The benefits of deconstruction
By ROBIN FOSTER
Vice Mayor Pro-Tem Sue Lovell takes the podium with Jeff Amengual, director of construction for Boymelgreen Developers, LLC, in the background.
Friday was a green day for Houston. It was the day a developer announced it would let volunteers salvage what they could from a major teardown rather than just raze it and send tons of ruined building materials to the landfill.
As student volunteers from Mount Ida College carried out armloads of wood flooring, high-end office furniture, plumbing fixtures, ceiling tiles and doors from the 1960s era office building at 7703 San Felipe, Lee Schnell, executive director of Habitat for Humanity of Northwest Harris County, was admiring the planks of tongue-and-groove redwood siding that sheath the 100,000-square-foot low-rise complex.
Habitat NWHC has about two months to salvage what it can, inside and out, for its ReStore before Cherry Demolition comes in to salvage the buildings’ steel framing and concrete parking areas for two more months. After that, Azorim, a Boymelgreen Holdings development company, begins construction of its LEED-certified condominium project.
It’s the type of partnership that City Councilwoman Sue Lovell hopes to see more of in Houston’s future.
“I like cutting-edge things, and this is cutting-edge,” Lovell said.
Azorim’s donation to Habitat for Humanity also includes cash, but the amount was not disclosed at Friday’s kickoff for the deconstruction project. Jeff Amengual, director of construction for Boymelgreen, acknowledged that deconstruction – the hand demolition of buildings in the reverse order of their construction – might be more costly than mechanical demolition, but “it is line with our green philosophy.”
The company’s planned condominiums, which consist of two curvilinear towers with 28 stories each, will be designed by ZCA to meet LEED standards, which were created to reduce the negative environmental impacts of buildings and improve occupant health and well-being. Cost of the project is estimated at $180 million. The 223 units are expected to start at $1 million and average 2,500 square feet.
Habitat for Humanity NWHC has deconstructed homes in Houston and one other commercial project at a local retirement community, but nothing on this scale. This deconstruction project is Houston’s largest, the partners said.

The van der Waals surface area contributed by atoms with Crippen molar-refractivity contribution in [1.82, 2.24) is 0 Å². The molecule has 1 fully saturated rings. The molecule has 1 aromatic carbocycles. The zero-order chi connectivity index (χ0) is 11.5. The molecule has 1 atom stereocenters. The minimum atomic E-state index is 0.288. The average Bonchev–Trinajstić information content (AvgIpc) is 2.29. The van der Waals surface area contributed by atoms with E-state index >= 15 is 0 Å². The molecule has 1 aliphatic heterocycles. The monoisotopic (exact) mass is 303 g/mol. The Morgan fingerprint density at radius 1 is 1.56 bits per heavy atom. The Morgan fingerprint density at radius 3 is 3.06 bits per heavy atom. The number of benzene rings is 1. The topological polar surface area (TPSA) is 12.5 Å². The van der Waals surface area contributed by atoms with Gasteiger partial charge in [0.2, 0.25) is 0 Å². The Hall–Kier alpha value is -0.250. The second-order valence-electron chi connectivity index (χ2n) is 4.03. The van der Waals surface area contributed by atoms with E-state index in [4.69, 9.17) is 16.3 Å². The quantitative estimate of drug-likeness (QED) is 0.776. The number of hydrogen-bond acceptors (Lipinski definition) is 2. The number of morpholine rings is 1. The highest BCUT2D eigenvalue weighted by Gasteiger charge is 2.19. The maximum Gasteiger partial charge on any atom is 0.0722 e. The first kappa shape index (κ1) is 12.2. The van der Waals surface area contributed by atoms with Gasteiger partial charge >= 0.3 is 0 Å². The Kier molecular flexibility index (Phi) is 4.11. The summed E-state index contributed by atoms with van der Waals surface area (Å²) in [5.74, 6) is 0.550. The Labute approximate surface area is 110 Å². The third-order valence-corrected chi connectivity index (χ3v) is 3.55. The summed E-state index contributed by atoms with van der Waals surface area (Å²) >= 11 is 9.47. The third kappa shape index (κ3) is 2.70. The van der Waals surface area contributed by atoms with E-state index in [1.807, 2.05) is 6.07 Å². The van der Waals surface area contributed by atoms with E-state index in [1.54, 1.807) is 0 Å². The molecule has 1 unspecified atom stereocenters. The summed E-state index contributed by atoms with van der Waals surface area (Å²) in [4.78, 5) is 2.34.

Schnell said the goal is to recycle 75 percent of building materials from the interior and exterior. Habitat has rented storage space to handle the volume of material it will funnel through its ReStore, which is located on state Highway 249 near the intersection of Bammel North. The store is a first stop for many homebuilders and remodelers because its sells building materials at a discount. Many of the items being salvaged, such as cabinets and wood moldings, will be sold almost as soon as they are unloaded from the truck, he said.
Schnell described deconstruction as a win-win situation for everyone. It saves space in local landfills, it recycles building materials and it saves the energy that would be used to recreate those materials, he pointed out.
“Through this project, we believe we can have a positive impact on the environment while generating funds that will assist Habitat NWHC, Azorim and the Houston community,” he said.
Rachael Wright, development director for Habitat NWHC, said the organization will start construction on the first home funded from ReStore proceeds later this year.
Wright said the dozen students who began the deconstruction project Friday were winding up their spring break as part of Habitat’s Intercollegiate Challenge Program. The group planned to attend the rodeo that night and visit Galveston on Saturday before returning home. Earlier in the week, they had been building a Habitat house in Tomball.
“I’m glad to see the world has come to a place where the whole sustainability movement is catching on,” said Will Cribby, one of the students’ advisors helping start the deconstruction.
Wright said other volunteers would take over the project this week. “Our regular volunteers will take over, plus we have groups calling us all the time to help with projects.”
Lovell welcomed Azorim to Houston. This is the global real estate development firm’s first project in Houston. The company is traded on the Tel Aviv Stock Exchange and has developments in 14 countries.
Lovell hopes the city of Houston will work to promote similar collaborations in the future.
“I think our role is to create partnerships and then educate people coming in for new building permits or demolition permits that this opportunity exists,” she said. She also plans to ask Parks and Recreation Department personnel to try and salvage plants from the site, if possible.